Bankrupts denied even basic current accounts

12 July 2010, 10:55   By Julia Kukiewicz

Those that have been declared bankrupt are finding it difficult to obtain even a basic bank account, Citizen's Advice research has revealed.

bank account problems
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The nationwide advice charity has found that just two out of seventeen banks (Co-operative bank and Barclays) were offering a basic, no credit, bank account to those who have recently been made bankrupt.

It usually takes at least twelve months for a bankruptcy to become discharged, wiping the financial slate clean for the future.

In the interim, those declared bankrupt need to start putting their financial lives back together again.

Without the support of even a basic or 'jam jar' bank account that can be near impossible.

Mainstream attitude

Citizens Advice started looking into the mainstream banks' attitude to those declared bankrupt after getting feedback from bureau staff that clients who had been made bankrupt were finding it increasingly difficult to make a fresh start as a result of the dearth of suitable products.

The charity noted that living without a current account made those who had been made bankrupt dependent on the accounts of friends or family, an added pressure during an already difficult time.

Bankrupts were often forced to carry around large amounts of cash, bureau staff noted.

Cash is increasingly difficult to use to pay for essentials such as utilities and without a bank account it's impossible to take advantage of the discounts, and extra security, available for those that set up direct debits or have wages paid by BACS, the only option offered by many employers.

Gillian Guy, Chief Executive of Citizens Advice called on banks to change their practices. "Just because someone is made bankrupt it doesn't mean their life stops," he said.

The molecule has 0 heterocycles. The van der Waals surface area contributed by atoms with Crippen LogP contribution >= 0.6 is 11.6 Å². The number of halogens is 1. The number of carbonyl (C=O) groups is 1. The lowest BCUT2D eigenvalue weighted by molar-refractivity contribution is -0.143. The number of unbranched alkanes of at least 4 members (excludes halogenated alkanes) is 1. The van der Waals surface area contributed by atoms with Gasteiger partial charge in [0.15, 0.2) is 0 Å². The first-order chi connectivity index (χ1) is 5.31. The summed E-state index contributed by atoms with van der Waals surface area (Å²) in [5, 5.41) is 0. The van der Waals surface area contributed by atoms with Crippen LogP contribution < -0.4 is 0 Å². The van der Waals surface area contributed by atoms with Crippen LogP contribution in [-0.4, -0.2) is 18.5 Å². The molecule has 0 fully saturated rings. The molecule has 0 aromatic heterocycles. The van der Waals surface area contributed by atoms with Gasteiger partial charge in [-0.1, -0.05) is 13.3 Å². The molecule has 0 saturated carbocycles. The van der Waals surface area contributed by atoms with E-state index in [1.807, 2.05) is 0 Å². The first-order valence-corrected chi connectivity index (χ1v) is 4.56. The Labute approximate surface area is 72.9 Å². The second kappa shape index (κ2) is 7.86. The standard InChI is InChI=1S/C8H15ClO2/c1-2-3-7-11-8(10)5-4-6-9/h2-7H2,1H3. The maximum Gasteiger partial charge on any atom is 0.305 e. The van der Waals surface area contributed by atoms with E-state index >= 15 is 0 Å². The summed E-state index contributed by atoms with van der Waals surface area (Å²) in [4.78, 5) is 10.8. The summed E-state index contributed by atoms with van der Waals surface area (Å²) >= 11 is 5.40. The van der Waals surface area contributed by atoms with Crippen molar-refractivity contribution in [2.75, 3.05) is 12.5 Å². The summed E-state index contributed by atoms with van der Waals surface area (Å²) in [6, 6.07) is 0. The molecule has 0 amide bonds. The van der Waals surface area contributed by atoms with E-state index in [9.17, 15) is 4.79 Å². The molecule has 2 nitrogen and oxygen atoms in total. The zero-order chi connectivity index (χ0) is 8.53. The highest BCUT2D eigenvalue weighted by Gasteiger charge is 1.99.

The banks' attitude

So why are banks so reluctant to offer bank accounts to those declared bankrupt?

It might seem like a silly question - after all, a bankruptcy indicates a high amount of risk which banks are unwilling to take on. However, the kinds of accounts offered to those who have been declared bankrupt aren't, themselves, fraught with risk for the banks.

These basic bank accounts come without any way to borrow through an overdraft and often only offer a basic cash card for ATM withdrawals.

As Citizen's Advice point out, it just doesn't add up. "The banks who exclude undischarged bankrupts say that they are concerned about potential liability," Mr Guy added, "[yet the] two banks that do offer these accounts have told us they experience no difficulties."

In fact, it seems more likely that banks are unwilling to offer these accounts because they cost money to provide.

Not only are many financial providers not providing these accounts, then, those that do don't like to advertise them or even offer them to those declared or discharged bankrupts who are rejected for a normal current account. It's all very under the counter.

Away from the mainstream

Frustrated, bankrupts often turn away from the mainstream banks altogether.

Post Office card accounts and accounts from alternative providers such as Credit Unions can also be options for those whose bankruptcy has not yet been discharged.

Prepaid cards (more on these here) are also an option, though these come with fees both for loading the account and, often, for spending, something which gained criticism earlier this year from Government in respect of use by those on benefits.

Often those declared bankrupt go on to use combined account/money management services such as ThinkBanking or CardOneBanking.

The idea with these services is that, for a monthly set-up fee as well as a one-off joining charge, the company manages the account holder's income, paying bills and commitments from one account and allowing the cardholder to spend the remainder through a spending account with a debit or prepaid card.

These final options, in particular, hardly seem preferable to joining the mainstream banks though.

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